• List of Articles


      • Open Access Article

        1 - foreword
        Hossein  Kalbasi Ashtari
      • Open Access Article

        2 - Historical Development and Pre-Suppositions of the Theory of the Principiality of Existence in Tusi’s Analysis
        Hashem  Ghorbani
        The theory of the principiality of existence or quiddity lacks a systematic model in pre-Sadrian thoughts; however, it is based on certain presuppositions the discovery of which can illuminate Muslim thinkers’ approach to this problem. Khwajah Nasir al-Din Tusi has expl Full Text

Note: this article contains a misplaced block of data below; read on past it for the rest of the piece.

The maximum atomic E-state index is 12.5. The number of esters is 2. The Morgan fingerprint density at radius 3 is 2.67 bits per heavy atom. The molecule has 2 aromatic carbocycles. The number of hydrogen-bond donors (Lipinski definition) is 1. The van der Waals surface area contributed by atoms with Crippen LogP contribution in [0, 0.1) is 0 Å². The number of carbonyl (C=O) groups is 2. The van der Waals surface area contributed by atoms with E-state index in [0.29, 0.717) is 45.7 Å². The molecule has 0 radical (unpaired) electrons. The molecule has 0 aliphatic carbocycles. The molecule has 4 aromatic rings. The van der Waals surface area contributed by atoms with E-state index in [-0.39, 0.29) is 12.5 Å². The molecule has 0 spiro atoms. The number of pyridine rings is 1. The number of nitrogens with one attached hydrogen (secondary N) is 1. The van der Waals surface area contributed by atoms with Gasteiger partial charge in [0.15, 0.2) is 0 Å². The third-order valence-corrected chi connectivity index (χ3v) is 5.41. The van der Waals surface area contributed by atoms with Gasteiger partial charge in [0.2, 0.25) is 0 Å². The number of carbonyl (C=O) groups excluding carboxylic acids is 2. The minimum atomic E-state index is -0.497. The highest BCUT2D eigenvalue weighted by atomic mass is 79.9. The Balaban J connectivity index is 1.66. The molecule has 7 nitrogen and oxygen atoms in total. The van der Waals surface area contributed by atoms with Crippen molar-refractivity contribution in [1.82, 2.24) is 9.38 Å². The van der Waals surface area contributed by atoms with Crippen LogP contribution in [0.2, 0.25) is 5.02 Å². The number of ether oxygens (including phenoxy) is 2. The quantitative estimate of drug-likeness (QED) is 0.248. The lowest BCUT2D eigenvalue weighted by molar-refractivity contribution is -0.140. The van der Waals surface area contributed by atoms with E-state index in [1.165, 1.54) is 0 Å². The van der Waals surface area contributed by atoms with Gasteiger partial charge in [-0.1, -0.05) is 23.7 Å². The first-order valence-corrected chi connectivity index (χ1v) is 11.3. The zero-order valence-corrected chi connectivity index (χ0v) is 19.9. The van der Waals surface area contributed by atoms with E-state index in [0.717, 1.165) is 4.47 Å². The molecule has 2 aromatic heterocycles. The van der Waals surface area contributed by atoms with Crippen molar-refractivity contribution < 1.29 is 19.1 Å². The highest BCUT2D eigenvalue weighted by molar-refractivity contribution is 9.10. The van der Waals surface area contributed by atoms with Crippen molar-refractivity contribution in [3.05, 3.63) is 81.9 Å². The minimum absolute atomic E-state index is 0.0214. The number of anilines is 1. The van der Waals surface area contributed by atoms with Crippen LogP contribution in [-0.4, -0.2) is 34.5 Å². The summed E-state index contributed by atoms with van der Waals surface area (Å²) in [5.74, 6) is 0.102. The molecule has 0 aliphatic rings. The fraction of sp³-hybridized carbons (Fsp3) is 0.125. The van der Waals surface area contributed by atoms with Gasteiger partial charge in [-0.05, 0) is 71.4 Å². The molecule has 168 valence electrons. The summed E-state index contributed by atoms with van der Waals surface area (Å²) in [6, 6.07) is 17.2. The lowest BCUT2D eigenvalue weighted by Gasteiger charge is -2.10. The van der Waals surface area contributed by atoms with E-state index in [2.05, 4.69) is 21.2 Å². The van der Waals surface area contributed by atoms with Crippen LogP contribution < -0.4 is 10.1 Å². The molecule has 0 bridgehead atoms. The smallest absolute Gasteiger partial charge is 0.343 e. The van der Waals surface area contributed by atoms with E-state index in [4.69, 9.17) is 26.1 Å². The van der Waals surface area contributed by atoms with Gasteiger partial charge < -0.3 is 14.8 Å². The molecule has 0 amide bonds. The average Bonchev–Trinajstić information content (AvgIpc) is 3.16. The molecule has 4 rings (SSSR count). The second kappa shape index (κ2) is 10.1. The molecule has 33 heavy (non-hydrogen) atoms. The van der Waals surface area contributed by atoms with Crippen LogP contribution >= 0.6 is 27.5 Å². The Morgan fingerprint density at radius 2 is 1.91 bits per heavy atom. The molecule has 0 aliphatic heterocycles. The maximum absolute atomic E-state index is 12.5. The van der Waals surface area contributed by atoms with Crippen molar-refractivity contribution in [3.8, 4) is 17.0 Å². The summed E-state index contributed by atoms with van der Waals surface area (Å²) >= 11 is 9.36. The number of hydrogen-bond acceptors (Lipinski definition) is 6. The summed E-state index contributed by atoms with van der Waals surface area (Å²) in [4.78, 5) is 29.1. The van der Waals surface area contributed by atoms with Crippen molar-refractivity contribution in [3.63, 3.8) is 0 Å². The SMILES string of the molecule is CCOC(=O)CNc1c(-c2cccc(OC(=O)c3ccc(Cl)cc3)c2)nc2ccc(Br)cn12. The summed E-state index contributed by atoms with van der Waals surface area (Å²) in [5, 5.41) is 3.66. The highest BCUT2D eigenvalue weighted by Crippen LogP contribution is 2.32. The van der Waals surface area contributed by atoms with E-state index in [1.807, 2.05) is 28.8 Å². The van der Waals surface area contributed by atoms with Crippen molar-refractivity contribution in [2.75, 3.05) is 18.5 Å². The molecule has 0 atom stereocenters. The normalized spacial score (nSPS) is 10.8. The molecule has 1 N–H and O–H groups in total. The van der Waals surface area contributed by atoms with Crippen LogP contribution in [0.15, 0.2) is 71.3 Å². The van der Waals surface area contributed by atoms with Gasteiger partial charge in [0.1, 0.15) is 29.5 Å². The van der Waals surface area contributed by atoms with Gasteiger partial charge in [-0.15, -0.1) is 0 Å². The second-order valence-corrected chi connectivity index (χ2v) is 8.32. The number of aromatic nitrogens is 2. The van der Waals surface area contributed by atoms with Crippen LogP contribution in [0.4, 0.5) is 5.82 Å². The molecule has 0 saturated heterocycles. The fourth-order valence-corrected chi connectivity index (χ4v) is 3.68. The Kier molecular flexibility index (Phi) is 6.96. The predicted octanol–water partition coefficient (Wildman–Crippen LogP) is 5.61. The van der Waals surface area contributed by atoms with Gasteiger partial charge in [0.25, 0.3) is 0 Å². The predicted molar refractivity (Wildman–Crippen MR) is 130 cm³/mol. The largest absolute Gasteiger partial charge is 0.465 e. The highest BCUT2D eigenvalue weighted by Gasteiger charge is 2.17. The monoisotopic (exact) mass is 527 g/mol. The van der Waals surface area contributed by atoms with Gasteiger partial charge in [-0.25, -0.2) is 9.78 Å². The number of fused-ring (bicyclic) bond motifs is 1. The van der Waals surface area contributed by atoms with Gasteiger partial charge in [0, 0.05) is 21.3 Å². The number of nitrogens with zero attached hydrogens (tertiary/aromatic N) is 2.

The theory of the principiality of existence or quiddity lacks a systematic model in pre-Sadrian thoughts; however, it is based on certain presuppositions the discovery of which can illuminate Muslim thinkers’ approach to this problem. Khwajah Nasir al-Din Tusi has explained his epistemological ideas regarding these presuppositions. This paper deals with some of the presuppositions underlying the principiality of existence or quiddity as presented by Tusi. Some of them are as follows: 1) the problem of the addition of existence and quiddity and its quality; 2) detecting the relationship between existence and quiddity; 3) the mind or the outside as the place of the realization of this relationship, and 4) evaluating the referents of the mentioned analysis and the realization of quiddity and existence in the outside or emphasizing the exclusive realization of one of them. Through his analyses of each of these presuppositions, Tusi adopts an approach which can represent his agreement or disagreement with the principiality of existence. Accordingly, although the theory of the principiality of existence did not occupy his mind as a problem, his epistemological presuppositions regarding existence and quiddity are consistent with it. The development of the relationship between the ideas of Tusi and Mulla Sadra can be analyzed through explaining the former’s standpoints regarding the above-mentioned presuppositions and his influence over Mulla Sadra. Manuscript Document